I was wondering if anyone has ever tried using a feeler gauge to measure kerf?
I have one that I ordered from Amazon, and I was wondering if I just just a few line into small scrap of medium draft board and then kept trying the different sizes (thicknesses) of gauges until I got one that would go through the cut and fit snugly, if it would be accurate?
When I tried the pattern below, a size of 0.1 mm felt about right… however I did notice, that the while the cut was made all the way through the material, it looked like the cut on the top side of the draft board was a wee bit thicker than the cut on the back side.
The laser beam is cone shaped as it passes through material and the edges cut by a laser are slightly angled. Therefore the back may be slightly different than the front. I don’t remember anyone using a feeler gauge, but there are tons of kerf discussions and tips here in the forum.
If you can develop a method for measuring the kerf and turning that value into a kerf number for your projects, that could be very useful. Because of the cone shape of the beam my guess is they won’t be the same number, but it may be possible to develop a consistent translation.
The bottom of that kerf is really all that matters but it is extremely variable depending on many factors. The main concern is that it be greater than zero on the bottom, and many times the fact that the wood has charcoaled is what is letting the pieces apart.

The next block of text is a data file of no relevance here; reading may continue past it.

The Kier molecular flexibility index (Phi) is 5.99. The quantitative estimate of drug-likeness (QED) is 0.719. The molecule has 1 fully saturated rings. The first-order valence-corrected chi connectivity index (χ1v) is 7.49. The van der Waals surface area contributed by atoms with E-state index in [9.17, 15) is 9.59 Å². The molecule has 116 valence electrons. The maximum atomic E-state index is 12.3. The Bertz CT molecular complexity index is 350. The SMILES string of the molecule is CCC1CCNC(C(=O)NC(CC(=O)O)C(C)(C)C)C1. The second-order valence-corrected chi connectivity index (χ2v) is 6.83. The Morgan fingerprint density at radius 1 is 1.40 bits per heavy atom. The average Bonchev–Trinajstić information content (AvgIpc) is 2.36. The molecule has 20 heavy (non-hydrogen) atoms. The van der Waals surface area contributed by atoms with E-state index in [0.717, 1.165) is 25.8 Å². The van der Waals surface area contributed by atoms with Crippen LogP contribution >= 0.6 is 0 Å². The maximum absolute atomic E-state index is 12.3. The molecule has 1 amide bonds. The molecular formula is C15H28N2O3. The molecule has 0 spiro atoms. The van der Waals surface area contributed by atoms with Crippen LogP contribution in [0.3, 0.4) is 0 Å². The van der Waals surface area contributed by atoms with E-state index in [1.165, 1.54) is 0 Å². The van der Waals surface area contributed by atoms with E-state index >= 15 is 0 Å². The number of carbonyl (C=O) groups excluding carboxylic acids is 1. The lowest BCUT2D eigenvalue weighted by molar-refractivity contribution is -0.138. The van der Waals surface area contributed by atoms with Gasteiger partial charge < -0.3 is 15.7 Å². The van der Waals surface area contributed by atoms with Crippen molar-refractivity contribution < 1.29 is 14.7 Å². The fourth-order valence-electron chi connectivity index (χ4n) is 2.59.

Then the issue is if the pieces can fit, and that too is variable in a narrow range. Frequently, I find myself using clamps to force the pieces together, but some glue (or coating) is needed even then so they do not fall apart when the humidity drops.
A 0.006 total kerf is pretty standard and if there is a line that width made into two lines (with Path>Stroke to Path in Inkscape) the result will be very close.
Thanks! I missed that post somehow. I use a method @mpipes explained in Inkscape.
Set your stroke width to that of the beam, and stroke to path. Then break apart. That will give a vector on each side of the stroke. The inside path is the hole, and the outside path is for the inlay. Cut one upside down for a tighter fit.